Celebrity biographer Russell (Arise Sir Tom Jones, 2007, etc.) chooses as her latest subject the phenomenally popular soccer star.
Beckham isn’t merely a very skilled athlete, she suggests, but an icon deserving a knighthood. This is a difficult claim to make since he doesn’t come across as unusually culturally or socially active. In chronological fashion, Russell recounts Beckham’s already well-known history: childhood soccer prodigy, Manchester United star, romance with wife Victoria (aka Posh Spice), move to Real Madrid and finally a quarter-billion-dollar contract with the Los Angeles Galaxy. Along the way, the author works hard to demonstrate that Beckham is deeper than the average celebrity. She points out that, although he works in the hyper-macho world of competitive sports, he enjoys fashion and accepts his status as a sex symbol to gay men. (While unusual among athletes, this isn’t quite on par with Dennis Rodman wearing drag or Billie Jean King defeating Bobby Riggs.) Russell’s effort to paint Beckham as beyond mere celebrity superficialities, however, is undercut by the fact that she goes out of her way to attach a dollar value to just about everything he gets or owns, from salary and cars to homes and jewelry. The biography reads like little more than a puff piece gleaned from dozens of tabloid clippings. It chronicles events familiar to any Beckham fan, including his turbulent relationship with Manchester’s old-school manager, Alex Ferguson, the births of his children and the rumors of infidelity that rocked the perception of Beckham as, in Russell’s hyperbolic words, “the world’s best husband and father.”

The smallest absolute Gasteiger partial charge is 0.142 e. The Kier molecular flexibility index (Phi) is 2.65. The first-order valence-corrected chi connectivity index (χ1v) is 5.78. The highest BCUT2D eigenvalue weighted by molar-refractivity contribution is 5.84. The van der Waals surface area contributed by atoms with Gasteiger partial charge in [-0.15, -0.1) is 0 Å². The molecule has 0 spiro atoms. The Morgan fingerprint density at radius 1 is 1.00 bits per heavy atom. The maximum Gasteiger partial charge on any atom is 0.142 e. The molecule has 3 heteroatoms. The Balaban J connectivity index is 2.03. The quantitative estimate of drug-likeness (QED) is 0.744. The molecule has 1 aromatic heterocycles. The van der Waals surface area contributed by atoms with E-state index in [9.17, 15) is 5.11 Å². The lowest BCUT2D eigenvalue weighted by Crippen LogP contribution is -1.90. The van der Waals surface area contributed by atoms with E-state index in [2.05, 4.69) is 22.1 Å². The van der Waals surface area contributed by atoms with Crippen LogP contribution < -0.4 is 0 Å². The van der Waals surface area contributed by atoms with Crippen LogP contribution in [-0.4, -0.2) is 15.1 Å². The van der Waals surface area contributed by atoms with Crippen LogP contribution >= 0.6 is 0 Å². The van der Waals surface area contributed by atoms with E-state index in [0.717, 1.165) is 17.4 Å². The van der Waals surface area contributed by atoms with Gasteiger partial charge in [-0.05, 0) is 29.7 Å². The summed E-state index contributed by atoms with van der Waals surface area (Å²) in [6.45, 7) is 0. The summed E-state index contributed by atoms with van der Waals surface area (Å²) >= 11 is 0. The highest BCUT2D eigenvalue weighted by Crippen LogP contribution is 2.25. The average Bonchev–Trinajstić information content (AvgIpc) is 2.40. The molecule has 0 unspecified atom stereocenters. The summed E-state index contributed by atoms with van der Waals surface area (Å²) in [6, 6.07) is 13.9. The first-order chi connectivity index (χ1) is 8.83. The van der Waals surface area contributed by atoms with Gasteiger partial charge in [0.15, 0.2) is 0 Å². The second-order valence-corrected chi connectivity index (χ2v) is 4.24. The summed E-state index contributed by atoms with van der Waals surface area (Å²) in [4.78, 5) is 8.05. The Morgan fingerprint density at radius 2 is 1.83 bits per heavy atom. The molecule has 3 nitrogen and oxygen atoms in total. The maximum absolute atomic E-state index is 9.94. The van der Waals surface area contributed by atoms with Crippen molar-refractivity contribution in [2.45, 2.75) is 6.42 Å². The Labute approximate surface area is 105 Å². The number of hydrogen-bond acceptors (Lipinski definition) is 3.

Fawning biography of a not particularly complicated celebrity, containing few surprises and little insight.